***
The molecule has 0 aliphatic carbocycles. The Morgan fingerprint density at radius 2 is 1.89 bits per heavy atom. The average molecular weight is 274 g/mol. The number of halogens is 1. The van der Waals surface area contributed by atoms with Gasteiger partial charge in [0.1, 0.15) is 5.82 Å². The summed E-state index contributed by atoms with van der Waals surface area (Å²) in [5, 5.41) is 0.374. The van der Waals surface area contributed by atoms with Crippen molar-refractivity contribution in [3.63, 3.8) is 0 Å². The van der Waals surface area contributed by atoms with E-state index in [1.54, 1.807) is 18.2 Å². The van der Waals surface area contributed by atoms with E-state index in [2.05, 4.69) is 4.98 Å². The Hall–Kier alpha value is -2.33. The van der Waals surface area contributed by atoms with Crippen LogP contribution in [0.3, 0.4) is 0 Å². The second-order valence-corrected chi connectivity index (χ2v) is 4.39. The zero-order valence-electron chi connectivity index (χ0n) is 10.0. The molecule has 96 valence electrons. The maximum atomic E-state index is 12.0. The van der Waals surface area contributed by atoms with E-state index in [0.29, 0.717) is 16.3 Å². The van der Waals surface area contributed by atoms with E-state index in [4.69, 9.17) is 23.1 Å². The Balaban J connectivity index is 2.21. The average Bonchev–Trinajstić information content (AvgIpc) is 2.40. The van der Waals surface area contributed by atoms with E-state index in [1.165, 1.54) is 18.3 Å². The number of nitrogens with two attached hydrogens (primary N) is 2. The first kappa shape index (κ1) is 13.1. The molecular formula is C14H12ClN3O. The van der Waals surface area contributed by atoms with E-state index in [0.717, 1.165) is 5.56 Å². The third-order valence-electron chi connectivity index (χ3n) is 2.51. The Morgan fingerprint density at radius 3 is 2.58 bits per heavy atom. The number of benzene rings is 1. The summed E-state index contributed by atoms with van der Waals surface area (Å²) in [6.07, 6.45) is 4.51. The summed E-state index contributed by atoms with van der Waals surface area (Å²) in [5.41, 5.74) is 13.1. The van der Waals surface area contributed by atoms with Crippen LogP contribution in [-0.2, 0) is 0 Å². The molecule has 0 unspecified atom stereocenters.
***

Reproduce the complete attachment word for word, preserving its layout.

The molecule has 0 aliphatic carbocycles. The Morgan fingerprint density at radius 2 is 1.89 bits per heavy atom. The average molecular weight is 274 g/mol. The number of halogens is 1. The van der Waals surface area contributed by atoms with Gasteiger partial charge in [0.1, 0.15) is 5.82 Å². The summed E-state index contributed by atoms with van der Waals surface area (Å²) in [5, 5.41) is 0.374. The van der Waals surface area contributed by atoms with Crippen molar-refractivity contribution in [3.63, 3.8) is 0 Å². The van der Waals surface area contributed by atoms with E-state index in [1.54, 1.807) is 18.2 Å². The van der Waals surface area contributed by atoms with E-state index in [2.05, 4.69) is 4.98 Å². The Hall–Kier alpha value is -2.33. The van der Waals surface area contributed by atoms with Crippen LogP contribution in [0.3, 0.4) is 0 Å². The second-order valence-corrected chi connectivity index (χ2v) is 4.39. The zero-order valence-electron chi connectivity index (χ0n) is 10.0. The molecule has 96 valence electrons. The maximum atomic E-state index is 12.0. The van der Waals surface area contributed by atoms with E-state index in [0.29, 0.717) is 16.3 Å². The van der Waals surface area contributed by atoms with E-state index in [4.69, 9.17) is 23.1 Å². The Balaban J connectivity index is 2.21. The average Bonchev–Trinajstić information content (AvgIpc) is 2.40. The van der Waals surface area contributed by atoms with E-state index in [1.165, 1.54) is 18.3 Å². The number of nitrogens with two attached hydrogens (primary N) is 2. The first kappa shape index (κ1) is 13.1. The molecular formula is C14H12ClN3O. The van der Waals surface area contributed by atoms with E-state index in [0.717, 1.165) is 5.56 Å². The third-order valence-electron chi connectivity index (χ3n) is 2.51. The Morgan fingerprint density at radius 3 is 2.58 bits per heavy atom. The number of benzene rings is 1. The summed E-state index contributed by atoms with van der Waals surface area (Å²) in [6.07, 6.45) is 4.51. The summed E-state index contributed by atoms with van der Waals surface area (Å²) in [5.41, 5.74) is 13.1. The van der Waals surface area contributed by atoms with Crippen LogP contribution in [-0.2, 0) is 0 Å². The molecule has 0 unspecified atom stereocenters.